From his home studio looking out over the ocean in New Brunswick, Canada, in late summer, Beverly Glenn-Copeland shows me the effect of the covid-19 pandemic on his life. Via Zoom, the 76-year-old musician holds out his left hand as if in offering, before swinging his right fist down on it with a resounding smack: “I’m gonna uppercut you, but at the same time, I have a gift for you. Covid goes: Can you deal with what you have to learn and be able to accept this gift? Can you handle both of these?”

Ostensibly, 2020 looked like a breakout year for Glenn-Copeland after four decades in obscurity. There was the documentary “Keyboard Fantasies: The Beverly Glenn-Copeland Story” making the film festival rounds, a fully booked tour that was to take him through Europe, Australia and the United States. Then the pandemic brought touring, and everything else, to a screeching halt.

Nevertheless, his music continues to find new listeners. There’s “Transmissions,” an upcoming compilation surveying his long, frustrated musical career, as well as a vinyl release of his triumphant live performance at Le Guess Who? Festival in 2018. His music made its way to shows like HBO’s “High Maintenance” and found vocal fans like actor Tessa Thompson and pop stars Robyn and Blood Orange.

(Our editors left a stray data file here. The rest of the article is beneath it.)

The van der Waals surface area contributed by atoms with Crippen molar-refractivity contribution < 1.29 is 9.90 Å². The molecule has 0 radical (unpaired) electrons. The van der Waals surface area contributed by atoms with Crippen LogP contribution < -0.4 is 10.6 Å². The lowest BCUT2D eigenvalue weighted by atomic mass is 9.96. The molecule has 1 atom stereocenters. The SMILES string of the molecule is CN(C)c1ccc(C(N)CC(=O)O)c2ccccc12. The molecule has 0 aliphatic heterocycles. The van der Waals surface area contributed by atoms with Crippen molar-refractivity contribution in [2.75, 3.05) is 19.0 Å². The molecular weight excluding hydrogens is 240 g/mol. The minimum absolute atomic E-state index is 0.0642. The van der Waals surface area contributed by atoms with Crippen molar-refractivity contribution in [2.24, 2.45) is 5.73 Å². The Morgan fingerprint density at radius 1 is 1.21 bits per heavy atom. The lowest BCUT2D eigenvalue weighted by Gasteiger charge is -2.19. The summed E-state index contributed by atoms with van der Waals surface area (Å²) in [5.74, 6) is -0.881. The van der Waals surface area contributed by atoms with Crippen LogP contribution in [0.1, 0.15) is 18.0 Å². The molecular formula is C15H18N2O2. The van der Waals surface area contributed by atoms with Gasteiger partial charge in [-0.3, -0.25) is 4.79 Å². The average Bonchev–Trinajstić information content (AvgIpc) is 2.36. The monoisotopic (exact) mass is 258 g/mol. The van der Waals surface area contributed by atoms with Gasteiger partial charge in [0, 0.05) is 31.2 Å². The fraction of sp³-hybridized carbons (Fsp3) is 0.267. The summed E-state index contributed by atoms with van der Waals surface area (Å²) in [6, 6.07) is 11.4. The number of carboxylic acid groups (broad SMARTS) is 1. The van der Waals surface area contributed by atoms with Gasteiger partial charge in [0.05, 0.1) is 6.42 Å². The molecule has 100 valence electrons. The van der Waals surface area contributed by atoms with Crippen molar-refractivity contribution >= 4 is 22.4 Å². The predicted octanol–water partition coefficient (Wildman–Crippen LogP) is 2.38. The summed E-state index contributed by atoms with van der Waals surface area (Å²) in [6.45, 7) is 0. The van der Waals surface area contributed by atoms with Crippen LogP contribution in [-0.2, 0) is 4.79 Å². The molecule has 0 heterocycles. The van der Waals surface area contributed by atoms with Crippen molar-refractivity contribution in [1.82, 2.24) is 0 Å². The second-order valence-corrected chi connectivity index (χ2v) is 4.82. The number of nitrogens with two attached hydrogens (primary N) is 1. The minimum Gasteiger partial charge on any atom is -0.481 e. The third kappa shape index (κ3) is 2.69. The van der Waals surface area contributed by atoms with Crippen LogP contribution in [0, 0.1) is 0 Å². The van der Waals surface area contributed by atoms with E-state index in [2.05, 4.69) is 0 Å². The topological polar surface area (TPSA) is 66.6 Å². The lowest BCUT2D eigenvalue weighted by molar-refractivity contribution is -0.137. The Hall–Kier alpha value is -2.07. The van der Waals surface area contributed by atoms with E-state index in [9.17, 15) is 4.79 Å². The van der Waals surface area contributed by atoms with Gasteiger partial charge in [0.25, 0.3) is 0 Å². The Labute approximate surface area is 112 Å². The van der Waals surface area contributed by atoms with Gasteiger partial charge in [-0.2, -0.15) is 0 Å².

“Covid wiped out my entire income for the next year and a half,” he says. Glenn-Copeland and his wife, Elizabeth, sold their home pre-pandemic but the loss of income meant no means to purchase another. The couple resorted to having a GoFundMe set up to mitigate the financial hit, with their story finding its way into some news outlets.

But then came a gift: “Two lawyers saw an interview with my wife and I on the [Canadian Broadcasting Corp.], and they wanted to pay it forward,” Glenn-Copeland says. “They offered us a house for nothing until we could afford our own.”